I

Inheritance – a part of someone’s estate to be passed to someone else on death.

Instructing / Instruction – authorisation for a lawyer to represent you and act on your behalf.

J

Judge – someone who presides of court proceedings, hears witnesses and evidence, and issues a ruling, or decision, on the matter at hand.

Judgement – the ruling a Judge or Court has given on a legal matter/proceeding.

Jurisdiction – authority given by law to a Court to try cases in certain areas, whether they be geographic or topical.

Jury – a group of individuals serving to listen to all the facts in a trial and reach a verdict/decision about a case.

L

Lasting Power of Attorney – a document that appoints someone to help make decisions for another person.

Lawsuit – a claim or dispute brought before a court for adjudication.

Lawyer – someone who practices or studies the law, such as a solicitor or barrister.

Leasehold – temporary rights for possession and use of a property, but not land ownership.

Legal Aid – public funds allowed, in certain cases, to help with payment for legal advice or proceedings.

Letter of Claim – sometimes, called letter of complaint, identifies a problem with a product a service which should be rectified or compensated.

Liability – legal responsibility.

Litigant in Person – an individual or organisation who represents themselves in court proceedings.

Litigation – the process started by action of bringing a lawsuit in court.

M

Magistrate – a civil officer who works to administer the law, who usually deals with minor matters or preliminary hearings for more serious matters.

Magistrates Court – a court presided over by a magistrate, which has some civil and criminal jurisdiction.

Matter – an issue to be resolved through legal processes, such as a claim or dispute.

Mediation – intervention in a dispute to help in resolving the matter.

Minor – a person under the age of complete legal responsibility.

Misconduct – improper or unacceptable behaviour or actions, most often by a staff member or professional person.

Misfeasance – a sort of transgression, particularly as in wrongfully exercising lawful authority.

Mistrial – a trial that is found to be invalid due to an error in the proceedings.

Mitigation – actions taken to reduce the severity of a ruling, such as reducing a fine.

N

Negligence – failure to act with expected level of care or professionalism or a certain role.

No Win No Fee – a payment option that may protect claimants from legal costs if their case is lost.

Non-Disclosure Agreement – a contract to confirm that certain information is treated as confidential and/or a trade secret, so is not allowed to be discussed to others without authorisation.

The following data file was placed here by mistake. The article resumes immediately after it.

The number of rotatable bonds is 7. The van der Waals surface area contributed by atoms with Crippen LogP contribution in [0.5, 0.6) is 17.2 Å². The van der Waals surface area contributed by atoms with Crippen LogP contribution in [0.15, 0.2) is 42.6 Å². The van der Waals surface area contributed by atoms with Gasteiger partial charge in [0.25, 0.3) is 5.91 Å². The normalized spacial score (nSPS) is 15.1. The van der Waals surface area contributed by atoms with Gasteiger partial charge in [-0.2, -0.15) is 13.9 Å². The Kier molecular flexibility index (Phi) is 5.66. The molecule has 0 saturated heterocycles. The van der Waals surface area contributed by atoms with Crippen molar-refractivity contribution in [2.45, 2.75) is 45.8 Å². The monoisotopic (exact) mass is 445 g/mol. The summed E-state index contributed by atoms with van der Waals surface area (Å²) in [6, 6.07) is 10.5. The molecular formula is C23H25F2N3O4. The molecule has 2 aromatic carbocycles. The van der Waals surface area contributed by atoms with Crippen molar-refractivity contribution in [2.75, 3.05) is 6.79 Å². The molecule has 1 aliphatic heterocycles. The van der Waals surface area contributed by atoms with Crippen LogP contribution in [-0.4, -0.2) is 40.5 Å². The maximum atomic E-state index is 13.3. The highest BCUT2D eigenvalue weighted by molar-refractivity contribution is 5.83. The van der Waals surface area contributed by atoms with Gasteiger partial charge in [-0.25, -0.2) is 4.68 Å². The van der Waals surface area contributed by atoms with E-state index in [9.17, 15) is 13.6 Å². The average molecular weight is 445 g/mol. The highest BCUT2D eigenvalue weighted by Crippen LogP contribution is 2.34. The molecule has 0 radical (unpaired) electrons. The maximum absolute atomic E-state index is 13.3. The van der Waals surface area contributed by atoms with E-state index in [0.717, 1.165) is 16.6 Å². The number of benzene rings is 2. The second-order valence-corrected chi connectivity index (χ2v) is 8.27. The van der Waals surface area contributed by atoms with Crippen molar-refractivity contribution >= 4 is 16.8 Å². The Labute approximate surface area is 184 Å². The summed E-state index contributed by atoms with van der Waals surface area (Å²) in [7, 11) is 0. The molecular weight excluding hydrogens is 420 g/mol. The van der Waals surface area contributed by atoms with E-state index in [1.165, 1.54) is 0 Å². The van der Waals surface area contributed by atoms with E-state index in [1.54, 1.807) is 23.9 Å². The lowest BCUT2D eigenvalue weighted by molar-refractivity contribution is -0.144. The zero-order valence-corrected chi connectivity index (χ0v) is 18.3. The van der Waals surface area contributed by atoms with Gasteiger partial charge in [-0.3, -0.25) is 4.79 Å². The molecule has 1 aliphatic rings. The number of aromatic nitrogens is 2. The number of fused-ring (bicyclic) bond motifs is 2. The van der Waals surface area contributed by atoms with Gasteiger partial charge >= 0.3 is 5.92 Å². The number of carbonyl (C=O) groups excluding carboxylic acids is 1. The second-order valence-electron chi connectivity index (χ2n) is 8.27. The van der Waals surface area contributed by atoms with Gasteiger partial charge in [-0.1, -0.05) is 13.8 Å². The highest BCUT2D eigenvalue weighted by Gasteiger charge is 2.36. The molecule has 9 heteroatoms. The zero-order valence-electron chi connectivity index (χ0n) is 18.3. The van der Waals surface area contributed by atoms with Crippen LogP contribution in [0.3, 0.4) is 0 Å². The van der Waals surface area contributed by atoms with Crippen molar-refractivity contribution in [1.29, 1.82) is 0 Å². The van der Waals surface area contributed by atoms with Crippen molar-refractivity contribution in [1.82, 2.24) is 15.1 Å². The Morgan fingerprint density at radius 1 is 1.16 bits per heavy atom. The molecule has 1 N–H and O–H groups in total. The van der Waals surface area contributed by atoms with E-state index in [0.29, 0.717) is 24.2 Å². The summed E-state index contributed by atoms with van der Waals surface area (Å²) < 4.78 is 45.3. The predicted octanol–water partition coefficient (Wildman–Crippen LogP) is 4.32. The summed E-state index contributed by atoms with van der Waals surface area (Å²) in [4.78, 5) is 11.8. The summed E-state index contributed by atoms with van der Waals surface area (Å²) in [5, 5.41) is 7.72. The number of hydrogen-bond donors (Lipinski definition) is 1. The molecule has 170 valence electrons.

Nuisance – an act that endangers life, health, property, morals, or comfort of the public.

O

Order – an official proclamation from a court judge that authorises or enforces the carrying out of certain steps.

Out of Court Settlement – a legal arrangement for compensation to be paid before a claim reaches court/trial or requires the involvement of a judge.

P

Paralegal – a person trained in some legal matters, but not fully qualified as a lawyer.

Penalty Points – a punishment given by the courts for a driving offence, which my accumulate to 12 or more and result in a driving ban.

Plaintiff – someone who is bringing a case against someone else in a court of law.

Probate – the act of officially proving a will.

Professional Negligence – when a professional fails to meet their responsibilities to a required standard, or when they breach their duty of care.

Prosecution – those who are conducting legal proceedings to bring a claim against someone else.

Prosecutor – an individual who instigates the legal proceedings for prosecution.

R

Redundancy – no longer being employed due to a lack of work, or that a certain job role is no longer needed.

Remunerate – making payment for work that has been done.

Representation – where lawyers, solicitors, or barristers, represent their clients in court and during legal proceedings.

S

Solicitor – a person legally qualified in a range of legal matters and who may instruct barristers to represent clients in some courts.

Solicitors Regulation Authority (SRA) – regulatory body for solicitors in England and Wales, regulating the professional conduct of those solicitors.

Striking off/Struck off – a case is said to be struck off from court when no judgement can be given, for example when the court is found to have no jurisdiction over that case.

T

Tenancy – possession or occupancy of a property as a tenant, usually given by a landlord.

Tort – a wrongful act, or infringement of a right.

Trainee Solicitor – a lawyer undergoing training to become a fully-qualified solicitor.

Tribunal – a panel or committee established to judge or settle some disputes.

U

Unfair Dismissal – when an employment contract is terminated without fair reason.

W

Will – a legal document setting out how property is to be distributed after death.

Witness – someone who can give evidence in court, or who has sufficient knowledge of something to testify about it.